“Life in the gang is a miserable life. One starves, cries alone and still can’t leave. Anywhere one goes, one can be killed.”
– Gang member in El Salvador
For members of the notorious Salvadoran street gang known as MS-13, the mara – gang – provides protection, respect and a sense of belonging. Completing a stint in prison is a kind of “graduation’’ for gang members.
Forging a life outside the gang, however, is a difficult – and dangerous – process.
To better understand the nature of youth gangs in Central America and how members are able to leave the gang – a process known as “desistance” – FIU researchers surveyed nearly 1,200 current and former gang members in prisons, juvenile centers and rehabilitation programs in El Salvador.
“The reasons for joining a gang have not changed in the more than 20 years I’ve been doing this research,’’ said Jose Miguel Cruz, director of research for the Kimberly Green Latin American and Caribbean Center and lead investigator of the study.
“However, what we found is that nearly 70 percent of the gang members want to leave. They feel imprisoned, trapped. They are in a very vulnerable position, with threats to themselves and to their families.’’
Central American gangs – and particularly MS-13 – are among the most violent in the world. One of the largest and most highly organized, MS-13 – or Mara Salvatrucha – is also active in major U.S. cities, including Los Angeles, New York and D.C. President Donald Trump has singled out MS-13 as one of the nation’s top gang threats.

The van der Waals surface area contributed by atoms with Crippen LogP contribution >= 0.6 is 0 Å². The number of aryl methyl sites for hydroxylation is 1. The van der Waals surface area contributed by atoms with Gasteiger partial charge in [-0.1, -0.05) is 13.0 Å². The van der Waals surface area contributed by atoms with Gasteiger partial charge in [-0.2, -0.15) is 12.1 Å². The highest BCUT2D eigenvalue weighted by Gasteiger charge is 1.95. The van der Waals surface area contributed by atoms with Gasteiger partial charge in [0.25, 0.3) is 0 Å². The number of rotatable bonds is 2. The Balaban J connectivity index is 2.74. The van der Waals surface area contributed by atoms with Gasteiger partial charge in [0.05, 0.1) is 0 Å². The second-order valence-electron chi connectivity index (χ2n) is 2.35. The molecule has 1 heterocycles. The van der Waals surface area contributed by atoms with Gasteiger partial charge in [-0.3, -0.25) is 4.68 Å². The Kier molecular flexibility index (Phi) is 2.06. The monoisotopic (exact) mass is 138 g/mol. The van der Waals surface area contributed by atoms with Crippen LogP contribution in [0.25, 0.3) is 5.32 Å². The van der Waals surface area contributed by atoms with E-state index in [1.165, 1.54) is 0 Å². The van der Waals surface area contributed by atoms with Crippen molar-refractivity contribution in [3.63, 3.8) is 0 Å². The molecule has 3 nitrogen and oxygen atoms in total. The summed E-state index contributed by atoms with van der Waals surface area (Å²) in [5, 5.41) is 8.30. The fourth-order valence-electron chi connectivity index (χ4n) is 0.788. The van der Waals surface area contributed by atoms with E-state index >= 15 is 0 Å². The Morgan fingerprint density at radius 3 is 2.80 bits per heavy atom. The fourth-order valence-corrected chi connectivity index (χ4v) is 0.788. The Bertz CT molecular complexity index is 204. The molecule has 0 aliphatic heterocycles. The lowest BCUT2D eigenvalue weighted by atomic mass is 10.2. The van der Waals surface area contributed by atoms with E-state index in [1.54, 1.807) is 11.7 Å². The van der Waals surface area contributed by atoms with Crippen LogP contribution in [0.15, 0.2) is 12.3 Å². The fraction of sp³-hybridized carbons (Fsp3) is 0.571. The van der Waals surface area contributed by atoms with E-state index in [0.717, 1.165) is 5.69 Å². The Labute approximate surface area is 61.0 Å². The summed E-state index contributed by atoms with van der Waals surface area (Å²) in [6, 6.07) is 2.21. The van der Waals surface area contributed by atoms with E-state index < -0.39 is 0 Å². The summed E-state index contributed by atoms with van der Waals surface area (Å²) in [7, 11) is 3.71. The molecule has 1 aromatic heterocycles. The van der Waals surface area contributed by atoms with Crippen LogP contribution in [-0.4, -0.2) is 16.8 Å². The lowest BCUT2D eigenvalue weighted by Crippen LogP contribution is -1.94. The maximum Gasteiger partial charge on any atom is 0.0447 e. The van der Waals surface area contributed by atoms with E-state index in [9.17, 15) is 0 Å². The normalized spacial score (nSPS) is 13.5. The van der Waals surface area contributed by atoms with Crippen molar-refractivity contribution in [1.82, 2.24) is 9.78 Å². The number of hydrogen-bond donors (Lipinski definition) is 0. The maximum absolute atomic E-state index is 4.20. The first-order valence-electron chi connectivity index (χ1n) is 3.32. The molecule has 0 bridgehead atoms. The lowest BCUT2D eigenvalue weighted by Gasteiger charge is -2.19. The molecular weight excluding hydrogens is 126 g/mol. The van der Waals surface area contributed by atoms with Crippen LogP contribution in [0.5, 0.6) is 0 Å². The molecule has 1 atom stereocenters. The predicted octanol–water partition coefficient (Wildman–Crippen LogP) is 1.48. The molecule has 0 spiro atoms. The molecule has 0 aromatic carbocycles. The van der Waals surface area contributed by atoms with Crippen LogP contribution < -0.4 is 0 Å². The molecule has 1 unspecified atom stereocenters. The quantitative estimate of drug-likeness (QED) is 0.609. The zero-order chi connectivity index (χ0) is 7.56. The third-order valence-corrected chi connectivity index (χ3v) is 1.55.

Understanding gang life is essential to helping gang members who want to leave, said Jonathan Rosen, a research scientist with the Jack D. Gordon Institute for Public Policy, who conducted dozens of in-depth interviews with current and former gang members in El Salvador.
“The gangs provide what family doesn’t,’’ he said. “They believe they are in the gang for life. They say they will end up in prison, in a hospital or they will die.’’
“The New Face of Street Gangs: MS-13 and the Gang Phenomenon in El Salvador” – is the first study of its kind conducted by a U.S. university. Along with FIU President Mark B. Rosenberg and LACC Director Frank O. Mora, Cruz and Rosen presented their findings recently during an event at FIU in DC.
Contrary to a popular misconception, the study found that exiting a gang is possible – through negotiation with gang leadership and the involvement of religious or non-governmental organizations that can provide a safe space for former gang members.
Training, education and job opportunities are critical components to successful rehabilitation from gang life, Cruz said.
“The number one issue is lack of job opportunities,’’ he said. “They may know how to operate a weapon but otherwise, they have no skills, no training,’’ he said. “And people have seen photos of MS-13 members with tattoos all over their faces. Who is going to hire them?”
A gang rehabilitation program run by League Collegiate Outfitters in Central America has been successful, Cruz said, because it offers former gang members a protective environment, as well as employment, educational opportunities and tangible support.
The results of FIU’s research can better inform future policy decisions in the U.S. and Central America, said Cynthia Arnson, director of Latin American Programs at the Woodrow Wilson International Center for Scholars, who participated in a panel discussion on the study.
“This is remarkable research and the kind of intensive field work that is necessary to design successful policy interventions,’’ she said. “It breaks my heart to see the level of violence that continues today as the result of unintended consequences of policy decisions.”
Funded by the U.S. Department of State and supported by El Salvador’s National Development Foundation (FUNDE), the study is a collaboration of LACC and the Gordon Institute, both parts of the Steven J. Green School of International and Public Affairs.
To view the full report, click here.
To view a summary, click here.
To watch the event online, click here.